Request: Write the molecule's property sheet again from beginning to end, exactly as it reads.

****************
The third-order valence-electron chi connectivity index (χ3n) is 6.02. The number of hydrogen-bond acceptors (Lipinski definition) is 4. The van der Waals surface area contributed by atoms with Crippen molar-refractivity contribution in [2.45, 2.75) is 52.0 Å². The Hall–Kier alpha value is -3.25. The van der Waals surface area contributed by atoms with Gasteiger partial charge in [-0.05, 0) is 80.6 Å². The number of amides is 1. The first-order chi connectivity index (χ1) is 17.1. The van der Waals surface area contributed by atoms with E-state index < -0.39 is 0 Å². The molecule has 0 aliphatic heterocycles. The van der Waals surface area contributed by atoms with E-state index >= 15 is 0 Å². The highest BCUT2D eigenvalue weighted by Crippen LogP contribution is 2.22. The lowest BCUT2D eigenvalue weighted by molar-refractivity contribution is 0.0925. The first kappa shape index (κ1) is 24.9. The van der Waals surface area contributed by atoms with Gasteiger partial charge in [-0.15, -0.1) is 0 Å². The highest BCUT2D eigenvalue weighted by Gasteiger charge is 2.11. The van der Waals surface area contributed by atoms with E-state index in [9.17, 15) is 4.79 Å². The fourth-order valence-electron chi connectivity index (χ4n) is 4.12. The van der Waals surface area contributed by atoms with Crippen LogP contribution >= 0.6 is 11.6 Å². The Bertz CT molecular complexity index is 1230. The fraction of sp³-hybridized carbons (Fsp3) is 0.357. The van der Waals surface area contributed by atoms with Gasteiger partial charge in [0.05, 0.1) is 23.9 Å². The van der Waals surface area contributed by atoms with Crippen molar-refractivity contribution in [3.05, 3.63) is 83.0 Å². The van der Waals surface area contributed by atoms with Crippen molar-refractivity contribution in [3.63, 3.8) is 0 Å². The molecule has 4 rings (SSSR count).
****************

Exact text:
The third-order valence-electron chi connectivity index (χ3n) is 6.02. The number of hydrogen-bond acceptors (Lipinski definition) is 4. The van der Waals surface area contributed by atoms with Crippen molar-refractivity contribution in [2.45, 2.75) is 52.0 Å². The Hall–Kier alpha value is -3.25. The van der Waals surface area contributed by atoms with Gasteiger partial charge in [-0.05, 0) is 80.6 Å². The number of amides is 1. The first-order chi connectivity index (χ1) is 17.1. The van der Waals surface area contributed by atoms with E-state index < -0.39 is 0 Å². The molecule has 0 aliphatic heterocycles. The van der Waals surface area contributed by atoms with E-state index >= 15 is 0 Å². The highest BCUT2D eigenvalue weighted by Crippen LogP contribution is 2.22. The lowest BCUT2D eigenvalue weighted by molar-refractivity contribution is 0.0925. The first kappa shape index (κ1) is 24.9. The van der Waals surface area contributed by atoms with Gasteiger partial charge in [-0.15, -0.1) is 0 Å². The highest BCUT2D eigenvalue weighted by Gasteiger charge is 2.11. The van der Waals surface area contributed by atoms with E-state index in [9.17, 15) is 4.79 Å². The fourth-order valence-electron chi connectivity index (χ4n) is 4.12. The van der Waals surface area contributed by atoms with Crippen LogP contribution >= 0.6 is 11.6 Å². The Bertz CT molecular complexity index is 1230. The fraction of sp³-hybridized carbons (Fsp3) is 0.357. The van der Waals surface area contributed by atoms with Gasteiger partial charge in [0.05, 0.1) is 23.9 Å². The van der Waals surface area contributed by atoms with Crippen molar-refractivity contribution in [3.05, 3.63) is 83.0 Å². The van der Waals surface area contributed by atoms with Crippen molar-refractivity contribution in [3.63, 3.8) is 0 Å². The molecule has 4 rings (SSSR count).